The Case of FC Barcelona

It would be ideal for Barcelona if they, who are childhood fans of the club, were receptive with adopting less minutes. They have dominated their positions for over a decade and could pass on expertise to the incoming generations. The likes of Gerard Piqué and Sergio Busquets would not be benchwarmers and they can still exhibit their class on the pitch, but their relevance off it could be as big.

Alongside this, Barcelona’s squad should be comprised of players who not only have the humility and desire to learn, but the cognitive aptitudes for it. Pedri and Frenkie de Jong appear as two footballers who can take in information very naturally. Guardiola is in love with Eric García’s wit and alertness. In September 2019, he explained: “He pays attention to absolutely everything. Today in the warm-up we had doubts with the formation of Quique [Sánchez Flores, Watford coach], whether it is four at the back or five at the back, and he saw in the warm-up and said ‘they make some movements for four at the back’. He is so clever. He pays incredible attention”.

Youth and La Masía could play a big part in this. Youngsters are raw material. They have some given conditions but the more malleable they are, the more useful they will be.

Barcelona should target universality. Multifunctional, versatile players are precious, and having the right coaches and being able to develop the talents in such a way could propel the blaugranas to another dimension. Having an intelligent group makes it more unpredictable and apt for growth.

READ: Pep Guardiola – The Ultimate Thinker

De Jong and Nico González have the makings of total footballers, adept at making an impact in many zones and phases. But from Alejandro Baldé to Sergiño Dest to Óscar Mingueza to Pedri, their natural abilities mean they can all be repurposed for new, distinctive uses.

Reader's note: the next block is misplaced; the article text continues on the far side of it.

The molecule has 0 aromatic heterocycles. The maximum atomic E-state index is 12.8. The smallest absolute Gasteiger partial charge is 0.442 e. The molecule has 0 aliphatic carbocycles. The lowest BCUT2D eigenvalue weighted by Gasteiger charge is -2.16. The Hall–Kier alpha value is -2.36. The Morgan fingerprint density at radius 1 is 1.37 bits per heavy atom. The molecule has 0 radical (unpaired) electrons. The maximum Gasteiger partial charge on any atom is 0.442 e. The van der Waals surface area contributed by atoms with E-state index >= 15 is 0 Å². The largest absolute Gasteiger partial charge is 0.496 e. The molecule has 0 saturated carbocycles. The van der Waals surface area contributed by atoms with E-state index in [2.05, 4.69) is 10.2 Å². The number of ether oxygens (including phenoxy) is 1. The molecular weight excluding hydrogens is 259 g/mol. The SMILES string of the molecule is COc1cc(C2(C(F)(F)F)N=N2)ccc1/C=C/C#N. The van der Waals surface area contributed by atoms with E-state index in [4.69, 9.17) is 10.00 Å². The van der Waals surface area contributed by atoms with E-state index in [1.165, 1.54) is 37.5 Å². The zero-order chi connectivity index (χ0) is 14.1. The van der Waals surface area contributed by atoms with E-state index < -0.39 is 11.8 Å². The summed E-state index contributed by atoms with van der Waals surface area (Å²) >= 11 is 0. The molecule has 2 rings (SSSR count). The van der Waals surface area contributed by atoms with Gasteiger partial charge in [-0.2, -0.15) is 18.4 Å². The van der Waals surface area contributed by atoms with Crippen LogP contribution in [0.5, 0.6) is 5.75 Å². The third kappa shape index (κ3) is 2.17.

More than playing them, what would help these prospects the most is to open their eyes to new functions and to guide them through a cohesive path. No more illustrative example of the unpopular process to cultivate a teenager than Guardiola’s care of Phil Foden.

Youngsters need playtime, but sometimes not as much as a good teacher. Pedri or Dest, for instance, would perhaps have benefitted more from a bit less minutes, rather than being unchallenged for a starting spot, but being nurtured slowly. There is no set pattern and every case must be treated differently, but the tempos of Foden’s learning curve seem to have been handled expertly by Guardiola. More doesn’t mean better.

Planning for 2021/22 is full of hypotheses. Qualities are not rigid, but they can be transformed and reshaped by the manager. Who will sit in the dugout and how skilled will that person be to scratch the surface will dictate how high the ceiling of certain players will be.

Before discussing each line in the following articles, it must be said that as long as the coach has the required knowledge, conviction and ideology, which Xavi could have, any tactics I could imagine would by no means be as appropriate as the ones he would choose. Some managers, such as Guardiola, have the gift to do things no one else would dare to do and to make them work. The ability to surprise is invaluable.

RELATED POST: A Review of Barcelona’s 2020/2021 Dead End Season

With that said, if I were in charge, my preferred formations would be a 4–3–3 or diamond 3–4–3 with wide wingers instead of wing-backs. Primarily, I would prioritize these for the creation of triangles, the possibility to generate superiorities in midfield and the flexibility they offer. But also, for featuring two positions which I consider indispensable for positional play: interiors / central midfielders in front of a single pivot, and wingers glued to the touchline. Other roles could be as key, but the presence of interiors and wingers would make me prefer the 4–3–3 and diamond 3–4–3 over other systems.

However, as with the individuals, there could be versatility and adaptability to switch between these set-ups depending on the context, phase or rival.

Barcelona’s rejuvenation should continue this summer. A big advantage of youngsters is that they are the ones with the greatest room for improvement, while those raised at La Masía have been inculcated with a same style and have grown up together. If the coach is aligned with that and he is chosen to lead a long-term project, he could have the tools to slowly but surely model a team in his image and likeness.

READ: Three of the Most Common Football Tactics Explained